Comparing cell phones and cigarettes

One of the ways in which hard-up states are seeking to increase revenues is by increasing taxes on cell phones and other mobile communications devices, which when combined with federal taxes, can now total almost a quarter of a user’s monthly bills. (Indeed, only in three states is this total tax rate less than ten percent.)

Today an article on BNA suggests that on the federal level, lawmakers may have had enough. The Wireless Tax Fairness Act, which was introduced but never voted on in two previous Congresses, would prohibit  new “discriminatory” fees and taxes on cellular products. One of the bill’s sponsors, Rep. Zoe Lofgren of California, is quoted as saying “Some localities are taxing cell phones like sin taxes. I don’t think using a cell phone is like smoking, but that’s the tax rate.”

This stikes me as exactly right. A little background on basic public finance is in order. The purpose of taxes is to raise money for necessary governmental functions. To that end, economists frequently prescribe that rates be low and broad in order to minimize the impact on consumers’ behavior — so-called tax neutrality. This is because taxation should be about raising revenue, not changing behavior.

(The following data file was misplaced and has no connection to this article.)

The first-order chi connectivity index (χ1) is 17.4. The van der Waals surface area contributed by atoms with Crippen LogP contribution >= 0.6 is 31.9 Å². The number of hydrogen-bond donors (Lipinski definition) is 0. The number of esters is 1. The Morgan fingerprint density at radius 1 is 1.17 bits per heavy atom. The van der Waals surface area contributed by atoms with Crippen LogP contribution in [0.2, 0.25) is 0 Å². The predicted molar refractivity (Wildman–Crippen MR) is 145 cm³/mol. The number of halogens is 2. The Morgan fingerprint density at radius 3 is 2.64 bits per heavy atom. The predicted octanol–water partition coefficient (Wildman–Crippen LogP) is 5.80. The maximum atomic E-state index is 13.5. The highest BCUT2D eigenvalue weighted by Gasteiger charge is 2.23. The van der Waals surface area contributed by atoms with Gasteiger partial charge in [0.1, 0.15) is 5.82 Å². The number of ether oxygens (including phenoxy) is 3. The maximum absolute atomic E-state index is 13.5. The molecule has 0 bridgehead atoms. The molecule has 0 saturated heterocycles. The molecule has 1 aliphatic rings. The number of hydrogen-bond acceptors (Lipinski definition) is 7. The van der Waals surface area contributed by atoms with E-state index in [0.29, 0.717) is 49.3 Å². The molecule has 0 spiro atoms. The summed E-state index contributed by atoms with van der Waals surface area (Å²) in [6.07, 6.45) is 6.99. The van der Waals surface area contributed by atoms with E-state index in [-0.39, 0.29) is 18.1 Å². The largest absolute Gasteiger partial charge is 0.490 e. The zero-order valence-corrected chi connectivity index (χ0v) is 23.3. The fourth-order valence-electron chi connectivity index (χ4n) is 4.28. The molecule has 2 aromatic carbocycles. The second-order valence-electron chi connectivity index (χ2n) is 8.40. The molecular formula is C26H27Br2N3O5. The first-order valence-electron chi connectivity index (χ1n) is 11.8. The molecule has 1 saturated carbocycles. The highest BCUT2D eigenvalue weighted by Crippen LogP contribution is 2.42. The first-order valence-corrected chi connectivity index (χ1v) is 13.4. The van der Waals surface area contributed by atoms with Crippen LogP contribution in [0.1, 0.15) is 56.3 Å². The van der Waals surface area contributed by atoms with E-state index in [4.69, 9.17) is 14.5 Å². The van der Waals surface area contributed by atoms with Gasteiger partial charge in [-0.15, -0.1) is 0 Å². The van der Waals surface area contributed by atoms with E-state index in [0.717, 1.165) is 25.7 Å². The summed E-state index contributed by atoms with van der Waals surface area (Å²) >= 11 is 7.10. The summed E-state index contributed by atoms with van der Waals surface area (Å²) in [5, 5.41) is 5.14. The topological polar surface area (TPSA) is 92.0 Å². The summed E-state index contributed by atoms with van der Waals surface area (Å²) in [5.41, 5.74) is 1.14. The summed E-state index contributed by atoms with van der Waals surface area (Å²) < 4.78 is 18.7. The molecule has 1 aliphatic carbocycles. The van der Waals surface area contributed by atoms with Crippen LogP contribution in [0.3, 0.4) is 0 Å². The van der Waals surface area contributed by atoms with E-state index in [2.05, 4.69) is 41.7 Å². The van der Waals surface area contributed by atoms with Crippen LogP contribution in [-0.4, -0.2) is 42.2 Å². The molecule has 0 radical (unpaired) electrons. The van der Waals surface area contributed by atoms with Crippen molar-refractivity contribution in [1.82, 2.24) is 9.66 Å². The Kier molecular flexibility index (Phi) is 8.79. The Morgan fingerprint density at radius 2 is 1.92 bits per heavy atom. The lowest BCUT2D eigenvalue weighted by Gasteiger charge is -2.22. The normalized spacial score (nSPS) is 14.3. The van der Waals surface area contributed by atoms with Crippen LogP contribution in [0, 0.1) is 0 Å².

Some economists tweak this prescription through the Ramsey Rule, which holds (in a nutshell) that the more influenced by tax rates consumers are (demand elasticity) the less something should be taxed (and vice versa).

Sin taxes are the opposite; they’re about reducing a behavior that policy makers judge to be morally offensive (like many people view smoking).

Relatedly, Pigouvian taxes seek to bring the costs to society (the social cost) in line with the costs born by a buyer. (For instance, some people advocate higher alcohol taxes on the theory that drinkers impose costs on others, though this argument is fraught with difficulties.)

Cell phone taxes above regular sales taxes levied by states and localities do not fit any of the four rationales provided here. On the one hand, taxing them at over twenty percent of a user’s bill is hardly neutral. Nor does it likely fit the Ramsey Rule prescription; consumers respond to cell phone taxes by buying less of it or by avoiding taxes by pretending to move. (Just look around you at how consumer takeup and use of cell phones has changed as prices have fallen over the last decade.) Cell phones are not sinful or offensive. And there’s no serious case to be made that the social cost of cell phones exceeds the cost born by users. In short, by any principle of public finance, high cell phone taxes are a bad bad bad idea.

Cell phones are, most people’s revealed preferences show, a great thing. There’s simply no case under the principles of tax neutrality, the Ramsey Rule, sin taxes, or Pigouvian taxes to tax cell phones at these high rates. Policy makers would be well advised to cut rather than hike these rates going forward.